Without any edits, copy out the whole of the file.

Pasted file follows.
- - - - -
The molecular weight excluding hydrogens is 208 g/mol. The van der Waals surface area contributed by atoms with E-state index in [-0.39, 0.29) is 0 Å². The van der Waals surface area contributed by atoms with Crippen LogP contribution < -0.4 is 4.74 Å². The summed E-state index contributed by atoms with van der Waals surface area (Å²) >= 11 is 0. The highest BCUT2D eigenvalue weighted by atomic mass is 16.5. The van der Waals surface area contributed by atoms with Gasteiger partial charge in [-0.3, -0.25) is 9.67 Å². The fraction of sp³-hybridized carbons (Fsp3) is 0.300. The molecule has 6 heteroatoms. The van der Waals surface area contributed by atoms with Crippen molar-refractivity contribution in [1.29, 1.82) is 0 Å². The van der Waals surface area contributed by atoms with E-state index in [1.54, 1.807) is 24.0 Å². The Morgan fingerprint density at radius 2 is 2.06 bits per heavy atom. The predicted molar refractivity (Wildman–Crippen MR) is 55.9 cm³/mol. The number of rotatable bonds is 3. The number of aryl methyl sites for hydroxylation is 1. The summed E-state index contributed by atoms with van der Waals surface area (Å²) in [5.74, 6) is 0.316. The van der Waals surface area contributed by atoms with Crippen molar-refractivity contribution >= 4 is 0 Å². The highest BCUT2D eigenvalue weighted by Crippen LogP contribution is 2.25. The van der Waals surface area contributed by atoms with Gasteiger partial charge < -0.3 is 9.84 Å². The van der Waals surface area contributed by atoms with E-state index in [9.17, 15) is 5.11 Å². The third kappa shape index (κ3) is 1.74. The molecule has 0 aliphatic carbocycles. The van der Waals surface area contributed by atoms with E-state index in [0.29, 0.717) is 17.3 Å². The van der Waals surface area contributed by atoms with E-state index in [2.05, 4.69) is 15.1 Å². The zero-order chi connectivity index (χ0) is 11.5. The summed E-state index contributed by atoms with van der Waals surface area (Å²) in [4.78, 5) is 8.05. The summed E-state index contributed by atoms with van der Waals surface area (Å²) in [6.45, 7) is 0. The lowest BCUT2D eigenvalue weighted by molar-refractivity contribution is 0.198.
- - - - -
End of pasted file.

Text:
The molecular weight excluding hydrogens is 208 g/mol. The van der Waals surface area contributed by atoms with E-state index in [-0.39, 0.29) is 0 Å². The van der Waals surface area contributed by atoms with Crippen LogP contribution < -0.4 is 4.74 Å². The summed E-state index contributed by atoms with van der Waals surface area (Å²) >= 11 is 0. The highest BCUT2D eigenvalue weighted by atomic mass is 16.5. The van der Waals surface area contributed by atoms with Gasteiger partial charge in [-0.3, -0.25) is 9.67 Å². The fraction of sp³-hybridized carbons (Fsp3) is 0.300. The molecule has 6 heteroatoms. The van der Waals surface area contributed by atoms with Crippen molar-refractivity contribution in [1.29, 1.82) is 0 Å². The van der Waals surface area contributed by atoms with E-state index in [1.54, 1.807) is 24.0 Å². The Morgan fingerprint density at radius 2 is 2.06 bits per heavy atom. The predicted molar refractivity (Wildman–Crippen MR) is 55.9 cm³/mol. The number of rotatable bonds is 3. The number of aryl methyl sites for hydroxylation is 1. The summed E-state index contributed by atoms with van der Waals surface area (Å²) in [5.74, 6) is 0.316. The van der Waals surface area contributed by atoms with Crippen molar-refractivity contribution >= 4 is 0 Å². The highest BCUT2D eigenvalue weighted by Crippen LogP contribution is 2.25. The van der Waals surface area contributed by atoms with Gasteiger partial charge < -0.3 is 9.84 Å². The van der Waals surface area contributed by atoms with E-state index in [9.17, 15) is 5.11 Å². The third kappa shape index (κ3) is 1.74. The molecule has 0 aliphatic carbocycles. The van der Waals surface area contributed by atoms with E-state index in [0.29, 0.717) is 17.3 Å². The van der Waals surface area contributed by atoms with E-state index in [2.05, 4.69) is 15.1 Å². The zero-order chi connectivity index (χ0) is 11.5. The summed E-state index contributed by atoms with van der Waals surface area (Å²) in [4.78, 5) is 8.05. The summed E-state index contributed by atoms with van der Waals surface area (Å²) in [6.45, 7) is 0. The lowest BCUT2D eigenvalue weighted by molar-refractivity contribution is 0.198.